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Publication | 22 March 2021

Addressing the effects of COVID-19 on children, adolescents and mothers in South Asia

Over recent decades, South Asia has made remarkable progress in improving the health of mothers and children. But the year 2020 brought a great shock to South Asia, as it did to the whole world. The COVID-19 pandemic has had major and multiple impacts – both direct and indirect. One of the critical indirect impacts has been severe disruptions to the delivery and use of routine services, including essential health and nutrition services. The region saw significant drops in the use of both preventive and curative services.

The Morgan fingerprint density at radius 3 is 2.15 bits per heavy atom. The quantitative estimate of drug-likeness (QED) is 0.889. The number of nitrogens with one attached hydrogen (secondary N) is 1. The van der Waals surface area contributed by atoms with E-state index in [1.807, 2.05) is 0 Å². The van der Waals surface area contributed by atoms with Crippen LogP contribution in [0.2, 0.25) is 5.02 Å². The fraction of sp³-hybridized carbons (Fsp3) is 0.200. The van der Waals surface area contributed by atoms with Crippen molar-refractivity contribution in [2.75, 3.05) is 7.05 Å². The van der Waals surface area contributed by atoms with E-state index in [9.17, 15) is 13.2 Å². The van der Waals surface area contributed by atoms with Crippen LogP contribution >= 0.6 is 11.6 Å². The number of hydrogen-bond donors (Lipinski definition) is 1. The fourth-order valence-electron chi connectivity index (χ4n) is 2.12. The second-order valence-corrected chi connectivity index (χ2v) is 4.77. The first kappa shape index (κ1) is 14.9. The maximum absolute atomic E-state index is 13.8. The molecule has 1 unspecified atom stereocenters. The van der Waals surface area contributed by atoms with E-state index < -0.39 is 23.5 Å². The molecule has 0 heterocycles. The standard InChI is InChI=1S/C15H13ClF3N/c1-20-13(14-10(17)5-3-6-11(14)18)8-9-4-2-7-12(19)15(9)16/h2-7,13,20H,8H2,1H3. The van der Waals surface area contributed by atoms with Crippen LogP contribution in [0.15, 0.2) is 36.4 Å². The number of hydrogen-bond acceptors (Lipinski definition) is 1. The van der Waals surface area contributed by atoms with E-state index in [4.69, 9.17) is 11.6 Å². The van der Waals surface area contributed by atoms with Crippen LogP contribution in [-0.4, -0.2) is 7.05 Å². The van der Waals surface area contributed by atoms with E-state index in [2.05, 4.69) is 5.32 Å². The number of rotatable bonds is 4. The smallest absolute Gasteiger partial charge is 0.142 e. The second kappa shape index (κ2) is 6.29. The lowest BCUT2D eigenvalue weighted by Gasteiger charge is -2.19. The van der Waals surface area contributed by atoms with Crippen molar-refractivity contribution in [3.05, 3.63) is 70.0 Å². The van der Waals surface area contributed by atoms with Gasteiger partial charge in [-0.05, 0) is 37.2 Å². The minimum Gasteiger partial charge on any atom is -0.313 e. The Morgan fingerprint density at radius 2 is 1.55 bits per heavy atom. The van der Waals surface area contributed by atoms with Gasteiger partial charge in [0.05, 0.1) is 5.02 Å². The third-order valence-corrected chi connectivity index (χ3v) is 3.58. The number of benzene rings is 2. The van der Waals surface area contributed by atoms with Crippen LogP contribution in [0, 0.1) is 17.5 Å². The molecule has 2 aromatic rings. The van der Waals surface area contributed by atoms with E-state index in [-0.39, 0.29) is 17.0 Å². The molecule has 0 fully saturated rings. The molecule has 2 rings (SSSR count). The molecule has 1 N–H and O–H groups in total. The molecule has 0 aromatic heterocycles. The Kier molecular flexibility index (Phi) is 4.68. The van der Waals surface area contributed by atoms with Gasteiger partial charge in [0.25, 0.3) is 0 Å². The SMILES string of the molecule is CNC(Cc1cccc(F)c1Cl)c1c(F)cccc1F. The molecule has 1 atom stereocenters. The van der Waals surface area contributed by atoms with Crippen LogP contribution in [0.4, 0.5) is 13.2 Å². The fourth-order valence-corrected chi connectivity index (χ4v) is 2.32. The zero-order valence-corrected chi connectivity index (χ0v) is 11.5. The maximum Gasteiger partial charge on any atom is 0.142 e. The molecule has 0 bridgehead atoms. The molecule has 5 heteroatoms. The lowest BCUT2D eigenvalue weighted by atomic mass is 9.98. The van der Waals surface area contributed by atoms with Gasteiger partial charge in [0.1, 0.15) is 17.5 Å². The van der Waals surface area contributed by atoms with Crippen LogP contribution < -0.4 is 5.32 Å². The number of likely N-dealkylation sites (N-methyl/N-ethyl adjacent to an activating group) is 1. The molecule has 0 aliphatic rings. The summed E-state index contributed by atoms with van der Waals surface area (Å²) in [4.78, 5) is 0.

Direct and Indirect Effects of COVID-19 Pandemic and Response in South Asia uses a series of exercises based on actual observed changes in services and intervention coverage to model impacts on mortality, hospitalizations, and ICU admissions due to COVID-19. It also models the impact of nationwide stay-at-home orders to curb the spread of COVID-19 on maternal and child mortality, educational attainment of children, and the region’s economy. The study focuses on South Asia’s six most populous countries: Afghanistan, Bangladesh, Nepal, India, Pakistan and Sri Lanka and makes the case for interventions and strategies to minimise these indirect consequences.

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